Inside a Peregrine overland truck in the Masai Mara. Image c/o Damien Raggatt.

On an overland safari, your main luggage will be stored in a compartment at the back of the truck, so a soft-sided bag or backpack (with no external frame) is best. While you should avoid hard suitcases, soft bags with wheels are fine as long as they also have a carry handle or strap to move around easily. Peregrine has a couple of trips where passengers must have a soft bag, so make sure you check your trip notes. You’ll also need a daypack to hold your water, camera and anything else you want to keep with you on game drives, walking safaris and other included activities.

The weight limit for luggage on all Peregrine trucks is 15-20kgs per person (you’ll find similar limits on domestic flights), so pack as lightly as you can. If your trip begins and ends in the same place, excess luggage can usually be stored at your arrival/departure hotel and collected when you’re back.

You’ll be able to securely store your passport, money and airline tickets in accommodation safes and the safe on board the overland truck, but avoid bringing unnecessary valuables. It’s also a good idea to bring a money belt or pouch. If you’re travelling with a tablet or laptop, you’ll find wifi in the common areas of most lodges and tented camps, but some are specifically designed without this mod con so guests truly get off the grid. It may seem like an inconvenience at the time, but many travellers end up finding this forced detox one of the highlights of the trip.

What other items do I need?

Traveller with binoculars on safari in Tanzania

Bring your camera! Image c/o Damien Raggatt.

  • Camera (with extra memory card). Africa’s national parks are a photographer’s dream, but we stick to the driving parks and don’t ‘chase’ down wild animals to get close for a photo. While some travellers are content with using their smartphone, most prefer a DSLR or point-and-shoot with zoom capabilities.
  • Spare camera battery. Lodges and permanent tented campsites will have charging facilities, but sometimes the generators are switched off at night. Make sure you’ve fully charged your camera ahead of all-day drives.
  • Binoculars. There should be a pair on board the truck, but bring your own for better viewing.
  • Water bottle (we recommend at least a 1.5-litre capacity). You can bring your own or buy one at a supermarket along the way. Bottled water is readily available throughout Africa, but for environmental reasons it’s best to refill a reusable bottle wherever possible. Your crew will keep drinking water on board the overland truck, but most people tend to buy their own 10-litre bottle and keep refilling their smaller one. Just make sure you avoid tap water!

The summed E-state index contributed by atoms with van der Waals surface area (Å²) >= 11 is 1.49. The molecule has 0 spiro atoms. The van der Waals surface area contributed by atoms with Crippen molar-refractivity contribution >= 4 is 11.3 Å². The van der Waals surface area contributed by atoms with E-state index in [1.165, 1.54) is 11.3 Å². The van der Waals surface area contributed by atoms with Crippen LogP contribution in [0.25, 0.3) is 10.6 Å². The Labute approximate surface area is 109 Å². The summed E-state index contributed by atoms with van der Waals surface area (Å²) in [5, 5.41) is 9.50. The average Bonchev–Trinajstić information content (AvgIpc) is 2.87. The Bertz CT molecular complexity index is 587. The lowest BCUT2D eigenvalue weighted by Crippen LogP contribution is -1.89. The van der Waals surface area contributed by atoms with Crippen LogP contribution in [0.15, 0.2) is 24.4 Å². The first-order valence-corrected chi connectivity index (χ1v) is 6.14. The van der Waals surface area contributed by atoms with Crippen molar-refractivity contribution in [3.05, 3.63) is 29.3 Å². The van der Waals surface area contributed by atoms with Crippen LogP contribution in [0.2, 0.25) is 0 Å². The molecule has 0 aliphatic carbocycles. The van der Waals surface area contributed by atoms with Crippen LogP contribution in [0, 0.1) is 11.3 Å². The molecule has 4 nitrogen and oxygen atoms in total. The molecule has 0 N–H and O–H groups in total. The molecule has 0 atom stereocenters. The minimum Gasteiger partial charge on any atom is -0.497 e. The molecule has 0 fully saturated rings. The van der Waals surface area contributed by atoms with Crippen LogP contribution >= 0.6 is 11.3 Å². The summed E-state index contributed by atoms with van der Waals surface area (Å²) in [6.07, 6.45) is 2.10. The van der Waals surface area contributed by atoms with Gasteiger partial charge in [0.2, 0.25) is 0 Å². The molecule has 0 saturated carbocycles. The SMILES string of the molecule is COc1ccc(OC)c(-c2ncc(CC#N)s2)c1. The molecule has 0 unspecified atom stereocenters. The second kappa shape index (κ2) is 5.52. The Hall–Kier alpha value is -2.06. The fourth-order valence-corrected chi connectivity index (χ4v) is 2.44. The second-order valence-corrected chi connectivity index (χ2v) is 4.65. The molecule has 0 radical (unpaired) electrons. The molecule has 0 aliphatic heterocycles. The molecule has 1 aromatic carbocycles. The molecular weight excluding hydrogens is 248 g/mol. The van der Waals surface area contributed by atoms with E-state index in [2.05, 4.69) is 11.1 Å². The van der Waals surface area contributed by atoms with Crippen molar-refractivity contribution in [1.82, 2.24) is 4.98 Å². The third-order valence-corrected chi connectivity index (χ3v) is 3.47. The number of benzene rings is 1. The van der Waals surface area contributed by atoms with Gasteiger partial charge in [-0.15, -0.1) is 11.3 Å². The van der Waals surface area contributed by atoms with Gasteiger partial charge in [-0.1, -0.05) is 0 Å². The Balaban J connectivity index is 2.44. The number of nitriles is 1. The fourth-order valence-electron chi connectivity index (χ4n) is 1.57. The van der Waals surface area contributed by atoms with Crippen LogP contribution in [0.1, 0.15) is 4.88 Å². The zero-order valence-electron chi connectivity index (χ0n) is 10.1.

• A good quality, high-beam headlamp or torch for around the lodges and tented camps at night.
  • Converter and double adaptor. While Peregrine’s overland trucks do have power boards, they’re used at the crew’s discretion so as to not drain the vehicle’s battery. There are sockets in all lodges and campsites for recharging phones and cameras, however. Check your Essential Trip Information for specific country adaptor requirements.
  • Small travel pillow to make long driving days more comfortable, and ear plugs to guard against a snoring roommate
  • Entertainment. Most of the time the sights outside your window will be enough to keep you absorbed, but a portable music player, journal and/or a good book are always welcome company on longer drive days.


Do I need a sleeping bag or other camping equipment?

Travellers unwind at a safari lodge in Kenya

Enjoying a coffee at a safari lodge in Kenya. Image c/o Kristy Flay.

It depends on the style of tour you’re doing. On a Peregrine safari you won’t, as you’ll be staying in a range of comfortable 3-4 star accommodation including locally run hotels, safari lodges, permanent tented camps, even a houseboat (if you’re in the Okavango Delta in Botswana). Even the tented camps are set up with beds and linen. You may, however, wish to bring a sleeping sheet with you, especially if you’re travelling during the hot season. Again, check your trip notes for more information.

Feature image c/o Phil Ellinger.

Now, ready for your adventure? Browse Peregrine’s range of safaris in Africa, or read more about overlanding here.